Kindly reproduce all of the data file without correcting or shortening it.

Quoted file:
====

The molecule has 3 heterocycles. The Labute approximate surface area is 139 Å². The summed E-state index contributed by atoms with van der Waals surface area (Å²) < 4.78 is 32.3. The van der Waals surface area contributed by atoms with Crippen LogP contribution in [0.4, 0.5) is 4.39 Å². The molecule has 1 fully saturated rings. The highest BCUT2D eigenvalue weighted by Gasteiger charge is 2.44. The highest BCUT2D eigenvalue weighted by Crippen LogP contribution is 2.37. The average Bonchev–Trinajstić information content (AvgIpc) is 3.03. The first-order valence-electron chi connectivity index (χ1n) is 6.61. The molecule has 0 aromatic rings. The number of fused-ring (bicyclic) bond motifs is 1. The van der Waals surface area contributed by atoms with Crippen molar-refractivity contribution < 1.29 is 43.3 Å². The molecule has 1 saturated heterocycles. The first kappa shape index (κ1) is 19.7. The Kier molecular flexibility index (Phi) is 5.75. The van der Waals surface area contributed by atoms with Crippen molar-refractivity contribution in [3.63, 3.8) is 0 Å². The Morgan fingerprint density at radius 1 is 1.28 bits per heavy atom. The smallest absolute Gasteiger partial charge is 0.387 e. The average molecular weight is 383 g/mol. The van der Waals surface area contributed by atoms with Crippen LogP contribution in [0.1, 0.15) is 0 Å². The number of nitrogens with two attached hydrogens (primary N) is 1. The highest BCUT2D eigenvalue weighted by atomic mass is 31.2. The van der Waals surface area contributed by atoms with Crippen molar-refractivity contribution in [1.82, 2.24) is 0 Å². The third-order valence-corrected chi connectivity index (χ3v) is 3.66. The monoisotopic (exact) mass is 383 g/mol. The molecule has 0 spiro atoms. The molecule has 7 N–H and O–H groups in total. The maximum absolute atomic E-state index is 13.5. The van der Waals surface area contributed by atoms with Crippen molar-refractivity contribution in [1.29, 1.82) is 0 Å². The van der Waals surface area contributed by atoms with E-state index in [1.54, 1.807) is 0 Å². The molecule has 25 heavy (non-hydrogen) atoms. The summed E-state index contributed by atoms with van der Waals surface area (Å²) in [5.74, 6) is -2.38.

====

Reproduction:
The molecule has 3 heterocycles. The Labute approximate surface area is 139 Å². The summed E-state index contributed by atoms with van der Waals surface area (Å²) < 4.78 is 32.3. The van der Waals surface area contributed by atoms with Crippen LogP contribution in [0.4, 0.5) is 4.39 Å². The molecule has 1 fully saturated rings. The highest BCUT2D eigenvalue weighted by Gasteiger charge is 2.44. The highest BCUT2D eigenvalue weighted by Crippen LogP contribution is 2.37. The average Bonchev–Trinajstić information content (AvgIpc) is 3.03. The first-order valence-electron chi connectivity index (χ1n) is 6.61. The molecule has 0 aromatic rings. The number of fused-ring (bicyclic) bond motifs is 1. The van der Waals surface area contributed by atoms with Crippen molar-refractivity contribution < 1.29 is 43.3 Å². The molecule has 1 saturated heterocycles. The first kappa shape index (κ1) is 19.7. The Kier molecular flexibility index (Phi) is 5.75. The van der Waals surface area contributed by atoms with Crippen molar-refractivity contribution in [3.63, 3.8) is 0 Å². The Morgan fingerprint density at radius 1 is 1.28 bits per heavy atom. The smallest absolute Gasteiger partial charge is 0.387 e. The average molecular weight is 383 g/mol. The van der Waals surface area contributed by atoms with Crippen LogP contribution in [0.1, 0.15) is 0 Å². The number of nitrogens with two attached hydrogens (primary N) is 1. The highest BCUT2D eigenvalue weighted by atomic mass is 31.2. The van der Waals surface area contributed by atoms with Crippen molar-refractivity contribution in [1.82, 2.24) is 0 Å². The third-order valence-corrected chi connectivity index (χ3v) is 3.66. The monoisotopic (exact) mass is 383 g/mol. The molecule has 0 spiro atoms. The molecule has 7 N–H and O–H groups in total. The maximum absolute atomic E-state index is 13.5. The van der Waals surface area contributed by atoms with Crippen molar-refractivity contribution in [1.29, 1.82) is 0 Å². The van der Waals surface area contributed by atoms with E-state index in [1.54, 1.807) is 0 Å². The molecule has 25 heavy (non-hydrogen) atoms. The summed E-state index contributed by atoms with van der Waals surface area (Å²) in [5.74, 6) is -2.38.